Practical guide on the Share Purchase Agreement

The following guide on the Share Purchase Agreement (SPA), addresses one of the legal transactions in the field of acquisition of mercantile companies. Its main purpose is the passing of control of a company, which includes the collection of rights and obligations, through the transmission of a single asset: the actions or shares of the company itself.

It fits to show that in Spain this kind of agreement lacks particular regulation in Spain. The agreed terms between the parties in the contract, such as the consequence of the will of autonomy, are therefore of great relevancy.

Phases of the Share Purchase Agreement

The most common phases of the Share Purchase Agreement are:

Purchase decision and confidentiality agreement

When a person, physical or judicial, decides to acquire a company through a Share Purchase Agreement, the first step consists of identifying the company whose economic and business activity is of interest to the buyer.

Once the company has been identified and the contact has been initiated, it is normal, if a predisposition for sale exists, to sign an agreement of confidentiality in relation to the information that is going to be offered to the buyer of the future negotiation.

Letter of intent

A letter of intent is a unilateral or bilateral document in which one or both parties in the negotiation declare their commitment, disposition, or offer to continue an existing or to initiate new negotiations.

The letter of intent is a document without any formality, in which the parties have full freedom to draft it with reciprocity, obligation, or any other element that they wish to include.

Legal audit process or Due Diligence

The due diligence phase consists of the process of investigation, legal verification, and financial and technical accounting of all the relevant aspects of the company. The buyer has the objective of obtaining a real understanding of the state of the company that he or she is to acquire.

The main motive for which this process of Due Diligence is completed is to determine, with the highest degree of security possible, the potential risks that could be derived from the sale of shares, both at the time the acquisition occurs as well as at a later time.

Signing of the sales contract

Having satisfactorily finalized the Due Diligence process, the third step consists of the signing of a sales contract in a private document. In the contract, the parties are obliged as sellers and buyers in light of article 1445 of the Civil Code (Código Civil), thus improving the legal business.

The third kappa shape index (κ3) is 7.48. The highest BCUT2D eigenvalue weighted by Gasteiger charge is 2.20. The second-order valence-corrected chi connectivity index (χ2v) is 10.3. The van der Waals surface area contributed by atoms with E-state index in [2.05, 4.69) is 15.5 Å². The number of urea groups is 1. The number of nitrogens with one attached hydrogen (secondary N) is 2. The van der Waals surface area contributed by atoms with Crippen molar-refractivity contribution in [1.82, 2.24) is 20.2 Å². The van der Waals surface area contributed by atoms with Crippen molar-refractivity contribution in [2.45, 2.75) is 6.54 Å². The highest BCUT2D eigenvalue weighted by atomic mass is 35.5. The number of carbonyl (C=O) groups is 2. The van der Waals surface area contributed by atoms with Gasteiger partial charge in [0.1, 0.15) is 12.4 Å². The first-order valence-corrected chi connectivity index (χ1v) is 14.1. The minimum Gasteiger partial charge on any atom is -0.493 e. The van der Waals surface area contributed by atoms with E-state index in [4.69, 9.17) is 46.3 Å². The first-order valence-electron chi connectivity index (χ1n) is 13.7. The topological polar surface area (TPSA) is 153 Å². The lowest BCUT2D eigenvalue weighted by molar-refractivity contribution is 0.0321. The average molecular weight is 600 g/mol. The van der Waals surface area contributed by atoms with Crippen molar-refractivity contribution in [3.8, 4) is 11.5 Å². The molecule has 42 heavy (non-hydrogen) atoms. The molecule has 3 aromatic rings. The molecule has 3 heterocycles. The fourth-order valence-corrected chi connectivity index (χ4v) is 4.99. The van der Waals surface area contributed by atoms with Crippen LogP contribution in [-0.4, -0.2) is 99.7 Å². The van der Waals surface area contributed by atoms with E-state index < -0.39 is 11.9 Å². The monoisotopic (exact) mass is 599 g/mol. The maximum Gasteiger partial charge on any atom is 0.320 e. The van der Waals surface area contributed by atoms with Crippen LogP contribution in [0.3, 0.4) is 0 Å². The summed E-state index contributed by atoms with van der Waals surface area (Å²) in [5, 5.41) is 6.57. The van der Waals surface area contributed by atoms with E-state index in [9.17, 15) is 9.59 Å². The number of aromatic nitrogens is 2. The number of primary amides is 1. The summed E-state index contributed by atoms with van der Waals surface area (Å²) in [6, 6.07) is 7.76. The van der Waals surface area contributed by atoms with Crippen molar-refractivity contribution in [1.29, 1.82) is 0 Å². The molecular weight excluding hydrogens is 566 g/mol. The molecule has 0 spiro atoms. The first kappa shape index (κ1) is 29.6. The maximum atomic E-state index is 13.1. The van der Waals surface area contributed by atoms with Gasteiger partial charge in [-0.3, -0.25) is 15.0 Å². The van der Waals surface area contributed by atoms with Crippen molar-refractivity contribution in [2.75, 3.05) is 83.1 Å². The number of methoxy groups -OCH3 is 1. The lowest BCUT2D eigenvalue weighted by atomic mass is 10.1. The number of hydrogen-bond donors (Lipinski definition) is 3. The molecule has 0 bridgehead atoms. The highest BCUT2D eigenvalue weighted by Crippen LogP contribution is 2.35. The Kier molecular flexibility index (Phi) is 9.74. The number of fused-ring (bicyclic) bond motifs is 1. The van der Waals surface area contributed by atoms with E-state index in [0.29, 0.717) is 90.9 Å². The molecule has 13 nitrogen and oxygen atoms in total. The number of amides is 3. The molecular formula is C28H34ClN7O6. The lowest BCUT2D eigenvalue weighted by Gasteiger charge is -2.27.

Notwithstanding the above, generally, in this phase the tradito, or the transmission of the ownership of shares in favour of the buyer, does not take place.

Generally, prior to the sale of the legal business operated and the deployment of all its effects, it is typical to include in the sales contract a series of suspension conditions, which the buying party must fulfil by a determined period.

These clauses operate as conditions whose compliance is obligatory for the sale of the legal business. This implies that, in practice, signing operates as a buying promise that will only have an effect if the conditions are satisfied by the selling party.

Such conditions can consist, for example, prior procurement of an administrative permit or license, the presentation of such documents in the Mercantile Registry (el Registro Mercantil), or the resolution of contracts that could end up being potentially detrimental to the purchasing party.

Raising to the public the contract of sale or Closing

From the moment that all the included suspensive conditions in the contract of sale have been satisfied, the next step is the elevation to the public of the contract.

The elevation to the public of the contract operates as consummation of the legal business, proceeding the payment of the agreed price or consideration, as well as the delivery of the ownership of the shares or shareholdings of the company.

Thus, the public document implies the starting point for the deployment of legal effects, and therefore habitually operates as reliable proof that the consummation of the legal business has taken place.

Post-closing

In this last phase, the effective execution of the obligations, which the parties have agreed to under the signed contract and elevation to the public, occurs.

This article is not considered as legal advice

Irene Terrazas

Irene Terrazas graduated from the University of Alcalá de Henares with a Law degree. Her practice areas are public and commercial contract law and company law in Spain. For any further enquiries please Contact us